Grabbing every opportunity
One woman has learned that you can't blame your circumstances or society for where you find yourself in life and that you should rather fight back and claim your space under the sun.
12 May 2019 | People
“I listened to that inner voice that I had this in-born talent to work with my hands.” Wilna Jones. Managing director I AM
Wilna Jones is a force to be reckoned with. Following her recent move to Namibia, she is now the new managing director of I AM hair and beauty academy in the Grove Mall of Namibia.
“You don’t become the person you are supposed to become overnight,” she says. “I went through seasons, facing many challenges. But you get up after every fall, you learn and you grow, and that is how you become the person you were meant to be.”
Thinking back on hardships she has had to endure, Wilna says she is thankful for the times she fell, because she managed crawl her way back up until she was strong enough to run again. These challenges “form and shape you, and that growth isn’t only needed in the career path you choose, but it helps you in all aspects of life, who you are as a person, a wife, a mother.”
Learning from mistakes
Wilna admits that she has made mistakes that influenced her life, but it was thanks to this that she decided she would grab any and every opportunity life throws her way. “One bad choice can change the course of your life, but you have another choice to make. You can decide to stay on the ground or you can decide to get up,” she says.
And she stood up and fought back. “I listened to my inner voice that I had an in-born talent to work with my hands. This talent wasn’t given to me by man or myself but by the higher calling and I was willing to embrace that.”
In 2006 the South African government had a policy that if you have five years’ experience, you were given a practical test. “I grabbed the opportunity, did the test and passed and that is how I got qualified,” Wilna says proudly.
Shortly after, she opened two of her own businesses.
In this way Wilna found herself and her passion with a pair of scissors and a couloring brush in her hands and now she is making sure that her clients leave the salon with a little more spunk.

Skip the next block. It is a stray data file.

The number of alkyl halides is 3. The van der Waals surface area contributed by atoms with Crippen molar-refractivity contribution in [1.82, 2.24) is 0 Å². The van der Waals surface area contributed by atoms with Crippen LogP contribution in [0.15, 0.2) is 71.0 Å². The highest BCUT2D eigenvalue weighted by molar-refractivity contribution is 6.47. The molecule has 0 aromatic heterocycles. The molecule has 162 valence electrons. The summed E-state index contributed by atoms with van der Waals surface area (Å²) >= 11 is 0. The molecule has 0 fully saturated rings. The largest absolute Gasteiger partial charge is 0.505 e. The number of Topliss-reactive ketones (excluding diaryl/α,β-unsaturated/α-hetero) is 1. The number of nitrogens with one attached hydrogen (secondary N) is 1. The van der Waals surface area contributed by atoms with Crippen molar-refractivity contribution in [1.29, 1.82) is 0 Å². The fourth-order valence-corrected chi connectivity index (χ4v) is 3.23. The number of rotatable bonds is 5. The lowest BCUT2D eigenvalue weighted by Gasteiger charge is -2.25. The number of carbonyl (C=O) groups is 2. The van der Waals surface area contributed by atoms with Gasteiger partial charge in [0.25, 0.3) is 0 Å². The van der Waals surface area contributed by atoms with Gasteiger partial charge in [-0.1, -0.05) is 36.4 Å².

Working her way up
She worked her way up in the salon and beauty industry and learned how to work with different hair textures.
“I always told myself I would never be able to work on white people’s hair. Then I realised that I am holding myself back. I am instilling this negativity that doesn’t allow me to move forward and better myself.”
So she decided to take job at a salon where most clients are white and she forced herself to learn. “And you know what, now I know how. I bettered myself by forcing myself and to be open to learn.” Her personal goal this year is to learn how to make dreadlocks. “I would like to wear it myself,” she says.
By 2012, Wilna travelled to America where she was given a look into the beauty industry as a whole – from hair and nails to make-up. “I got international experience and that knowledge is something I still treasure.”
Wilna says she came to Namibia to share her knowledge and her passion. “I don’t want to empower myself but rather empower those who find themselves in the same circumstances I found myself in a few decades ago. I want to inspire and motivate those around me to better themselves and better their lives.”
Her aim in this new position is to plant a seed where the staff can learn from her. “My vision is to empower the employees to develop their skill and passion,” she says. She also has big plans come 2020.
Walking into the salon, clients are warmly greeted and whisked away for a pamper session that leaves them relaxed, ready to take on the world and one step closer to becoming their true self.
So perhaps the adage that a haircut is just as good as a holiday rings true.